Description & Technical information

This exceptional sculpture, impressive for both its dimensions and its weight, as well as for the technical mastery of its execution, is a tour de force of Portuguese India made jewellery, only comparable to a small number of other extant examples connected to Jesuit Religious Houses in Goa and to one other sculpture at Evora Cathedral.
Portraying the Virgin of the Immaculate Conception with the Child, and entirely made in silver, it was most certainly created for a wealthy patron or a major religious institution. Furthermore, due to its truly exceptional artistic merits, it has survived the destiny of many such pieces which were dismantled and melted to be recast into other, more modern objects.
The image is composed of three separate elements; a plinth decorated with large protruding volutes and cherubs, the full body sculpture of the Virgin Mary and the independently cast figure of The Child Jesus.
The sturdy squared pedestal is composed by a thick plate of repoussé and chased silver with cast elements welded to the structure and equally chiselled. These elements, probably sand cast, are characterised by narrow Mannerist style panels and cherub’s heads. The Virgin Mary, standing and attached to the pedestal by four quatrefoil screws welded to the sculpture´s base, is made out of a thick sheet of repousse and chiselled silver, with the exception of the head, which was probably moulded by lost wax casting. The arms and shoulders were produced separately and welded to the body, while the sand-cast hands are riveted to the Virgin’s cloak.
The hollow and equally sand-cast sculpture of the Child Jesus is fixed to the larger figure by two finely made bolts; a longer one, fixing the Child’s left leg to the Virgin’s left arm, and a shorter flattened headed bolt that fastens the Child’s right arm, in raised, blessing gesture, to the Virgin’s torso, from the interior of the body cavity.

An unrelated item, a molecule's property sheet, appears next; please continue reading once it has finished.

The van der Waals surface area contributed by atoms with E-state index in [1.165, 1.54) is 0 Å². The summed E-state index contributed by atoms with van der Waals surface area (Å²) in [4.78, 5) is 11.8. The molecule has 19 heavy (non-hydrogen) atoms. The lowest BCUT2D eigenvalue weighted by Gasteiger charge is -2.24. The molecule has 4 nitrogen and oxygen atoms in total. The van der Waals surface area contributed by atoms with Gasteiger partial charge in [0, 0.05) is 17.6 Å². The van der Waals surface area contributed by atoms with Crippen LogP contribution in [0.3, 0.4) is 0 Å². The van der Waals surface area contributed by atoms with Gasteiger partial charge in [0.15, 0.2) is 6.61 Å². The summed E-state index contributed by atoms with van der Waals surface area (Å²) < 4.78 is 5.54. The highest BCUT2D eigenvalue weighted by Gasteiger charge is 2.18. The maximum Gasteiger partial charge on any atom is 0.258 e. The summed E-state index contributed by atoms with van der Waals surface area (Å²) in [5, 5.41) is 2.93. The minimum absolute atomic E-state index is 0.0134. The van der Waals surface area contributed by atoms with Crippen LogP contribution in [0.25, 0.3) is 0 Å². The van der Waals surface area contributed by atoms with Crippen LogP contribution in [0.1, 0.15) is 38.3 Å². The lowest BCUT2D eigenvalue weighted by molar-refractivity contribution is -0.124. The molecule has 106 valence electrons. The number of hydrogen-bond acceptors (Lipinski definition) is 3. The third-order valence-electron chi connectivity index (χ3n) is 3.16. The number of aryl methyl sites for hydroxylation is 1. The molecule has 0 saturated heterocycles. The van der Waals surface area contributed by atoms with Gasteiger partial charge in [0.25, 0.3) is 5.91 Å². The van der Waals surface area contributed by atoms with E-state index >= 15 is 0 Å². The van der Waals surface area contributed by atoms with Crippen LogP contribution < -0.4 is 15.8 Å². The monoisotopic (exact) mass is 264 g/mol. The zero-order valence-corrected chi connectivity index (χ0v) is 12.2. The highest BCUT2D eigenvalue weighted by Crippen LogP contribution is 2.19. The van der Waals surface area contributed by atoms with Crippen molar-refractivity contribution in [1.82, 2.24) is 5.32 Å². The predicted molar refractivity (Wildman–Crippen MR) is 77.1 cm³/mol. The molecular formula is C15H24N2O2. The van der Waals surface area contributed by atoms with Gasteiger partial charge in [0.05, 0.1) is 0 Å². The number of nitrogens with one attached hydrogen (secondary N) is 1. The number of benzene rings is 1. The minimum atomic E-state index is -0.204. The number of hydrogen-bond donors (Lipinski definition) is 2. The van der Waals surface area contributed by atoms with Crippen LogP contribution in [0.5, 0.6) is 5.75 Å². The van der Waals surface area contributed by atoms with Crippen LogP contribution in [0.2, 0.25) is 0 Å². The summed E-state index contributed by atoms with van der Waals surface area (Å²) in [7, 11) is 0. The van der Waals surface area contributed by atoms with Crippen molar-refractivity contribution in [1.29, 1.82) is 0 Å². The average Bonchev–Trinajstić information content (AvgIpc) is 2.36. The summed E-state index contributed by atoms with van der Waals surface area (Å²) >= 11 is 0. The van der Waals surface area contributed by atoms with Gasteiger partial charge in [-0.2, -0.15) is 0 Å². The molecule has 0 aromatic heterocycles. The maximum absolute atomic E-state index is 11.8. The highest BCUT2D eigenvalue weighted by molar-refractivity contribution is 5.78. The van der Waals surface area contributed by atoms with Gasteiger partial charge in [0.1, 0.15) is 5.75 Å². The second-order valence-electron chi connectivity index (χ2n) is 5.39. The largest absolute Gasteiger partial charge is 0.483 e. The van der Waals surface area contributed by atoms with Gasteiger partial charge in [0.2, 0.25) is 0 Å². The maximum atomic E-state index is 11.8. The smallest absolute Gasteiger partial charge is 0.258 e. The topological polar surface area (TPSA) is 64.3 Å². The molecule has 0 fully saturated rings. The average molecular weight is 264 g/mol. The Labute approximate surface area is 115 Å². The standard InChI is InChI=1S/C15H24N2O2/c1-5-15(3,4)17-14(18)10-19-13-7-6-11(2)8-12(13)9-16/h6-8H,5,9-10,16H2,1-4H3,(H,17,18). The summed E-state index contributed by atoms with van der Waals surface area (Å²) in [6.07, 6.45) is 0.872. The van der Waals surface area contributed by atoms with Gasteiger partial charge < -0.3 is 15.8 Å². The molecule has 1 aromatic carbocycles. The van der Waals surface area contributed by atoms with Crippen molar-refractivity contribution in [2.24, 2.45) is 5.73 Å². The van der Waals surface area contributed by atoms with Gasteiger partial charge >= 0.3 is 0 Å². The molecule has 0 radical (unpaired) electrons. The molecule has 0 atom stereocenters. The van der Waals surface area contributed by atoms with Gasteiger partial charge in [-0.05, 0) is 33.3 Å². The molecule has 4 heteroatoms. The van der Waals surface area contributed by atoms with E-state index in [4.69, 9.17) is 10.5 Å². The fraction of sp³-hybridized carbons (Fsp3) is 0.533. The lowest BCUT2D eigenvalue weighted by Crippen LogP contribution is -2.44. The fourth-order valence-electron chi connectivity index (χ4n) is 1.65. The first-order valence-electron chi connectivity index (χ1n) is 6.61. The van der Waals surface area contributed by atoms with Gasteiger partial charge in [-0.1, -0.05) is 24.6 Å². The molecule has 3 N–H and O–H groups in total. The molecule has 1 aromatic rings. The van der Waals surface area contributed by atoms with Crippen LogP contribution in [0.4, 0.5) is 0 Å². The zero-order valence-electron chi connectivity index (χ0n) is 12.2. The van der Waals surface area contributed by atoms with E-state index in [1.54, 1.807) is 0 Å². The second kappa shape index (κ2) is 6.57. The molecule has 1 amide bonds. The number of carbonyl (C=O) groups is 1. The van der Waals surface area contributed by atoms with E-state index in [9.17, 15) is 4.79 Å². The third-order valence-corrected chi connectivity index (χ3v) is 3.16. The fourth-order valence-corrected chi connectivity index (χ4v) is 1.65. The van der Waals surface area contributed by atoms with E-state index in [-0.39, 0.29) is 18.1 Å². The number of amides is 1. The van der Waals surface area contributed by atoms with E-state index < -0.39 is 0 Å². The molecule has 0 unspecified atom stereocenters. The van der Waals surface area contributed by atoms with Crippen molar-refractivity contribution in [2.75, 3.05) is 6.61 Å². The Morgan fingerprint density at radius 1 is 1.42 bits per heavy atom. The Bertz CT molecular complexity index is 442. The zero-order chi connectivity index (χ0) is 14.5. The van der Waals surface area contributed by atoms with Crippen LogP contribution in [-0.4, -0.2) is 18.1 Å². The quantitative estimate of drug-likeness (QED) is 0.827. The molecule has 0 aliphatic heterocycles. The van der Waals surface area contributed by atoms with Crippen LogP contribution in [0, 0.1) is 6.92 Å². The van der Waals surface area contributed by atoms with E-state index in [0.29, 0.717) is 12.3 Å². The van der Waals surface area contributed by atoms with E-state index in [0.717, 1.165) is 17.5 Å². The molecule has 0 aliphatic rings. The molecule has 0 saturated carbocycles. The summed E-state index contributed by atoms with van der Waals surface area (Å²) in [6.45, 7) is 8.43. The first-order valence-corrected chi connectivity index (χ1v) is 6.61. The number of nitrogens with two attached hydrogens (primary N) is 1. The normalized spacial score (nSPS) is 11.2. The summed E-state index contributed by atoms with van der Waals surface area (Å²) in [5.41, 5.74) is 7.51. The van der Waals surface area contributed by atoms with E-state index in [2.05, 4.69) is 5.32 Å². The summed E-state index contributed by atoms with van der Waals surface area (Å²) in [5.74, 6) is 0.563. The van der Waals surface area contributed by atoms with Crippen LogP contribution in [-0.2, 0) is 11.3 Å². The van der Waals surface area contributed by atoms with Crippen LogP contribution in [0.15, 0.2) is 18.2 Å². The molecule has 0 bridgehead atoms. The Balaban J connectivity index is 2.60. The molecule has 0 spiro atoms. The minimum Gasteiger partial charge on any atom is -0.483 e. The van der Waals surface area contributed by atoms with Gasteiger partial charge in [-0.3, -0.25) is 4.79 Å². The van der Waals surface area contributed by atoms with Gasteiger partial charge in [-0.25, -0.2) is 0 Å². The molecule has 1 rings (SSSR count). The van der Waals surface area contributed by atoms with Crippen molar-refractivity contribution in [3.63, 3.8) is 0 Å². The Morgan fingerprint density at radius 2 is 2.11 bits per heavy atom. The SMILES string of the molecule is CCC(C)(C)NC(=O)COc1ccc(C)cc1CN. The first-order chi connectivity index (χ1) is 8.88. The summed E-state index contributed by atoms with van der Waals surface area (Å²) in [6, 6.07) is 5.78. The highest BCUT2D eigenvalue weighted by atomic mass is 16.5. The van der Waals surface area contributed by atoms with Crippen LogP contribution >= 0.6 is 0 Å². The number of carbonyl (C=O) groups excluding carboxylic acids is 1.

The evidence of threaded orifices to the top of the Virgin’s head suggests the presence of a now missing crown, while the two quatrefoil headed bolts attached to the sculpture’s back might correspond to structural attachments for a missing element, perhaps a large silver radiant halo, similar to the one described further along in this text.
Gracious but rather hieratic, the figure betrays its Indian origin in its proportions, facial characteristics and obvious decorative horror vacui. The Virgin Mary, portrayed in profound contemplation and standing on the lunar crescent, holds the Child, of outstretched arms, on the left, while keeping Her right arm identically outstretched. Unveiled and with exposed ears – a detail characteristic of Hindu religious idols – and long curly hair, the figure is attired in a long draped robe that hides the feet. The whole costume is finely chased, in a European style “ferronnerie” pattern that simulates damask or brocade, on a punctured ground, the lining decorated in a different lattice pattern.
A similar European textile design, albeit not as refined in execution, has been identified on the back of a late 17th century Goa made silver coated wooden reliquary that guards a fragment of Saint Francis Xavier (1506-1552) surplice. Once kept at Saint Paul’s College it now belongs to the Museum of Christian Art at the former Convent of Saint Monica in Old Goa (inv. 01.1.119). These complex textile patterns, in addition to the plinth’s erudite late Mannerist decorative motifs, the “obra de laço” and the acanthus leaves frieze, suggest and reinforce a second-half of the 17th century dating for this sculpture.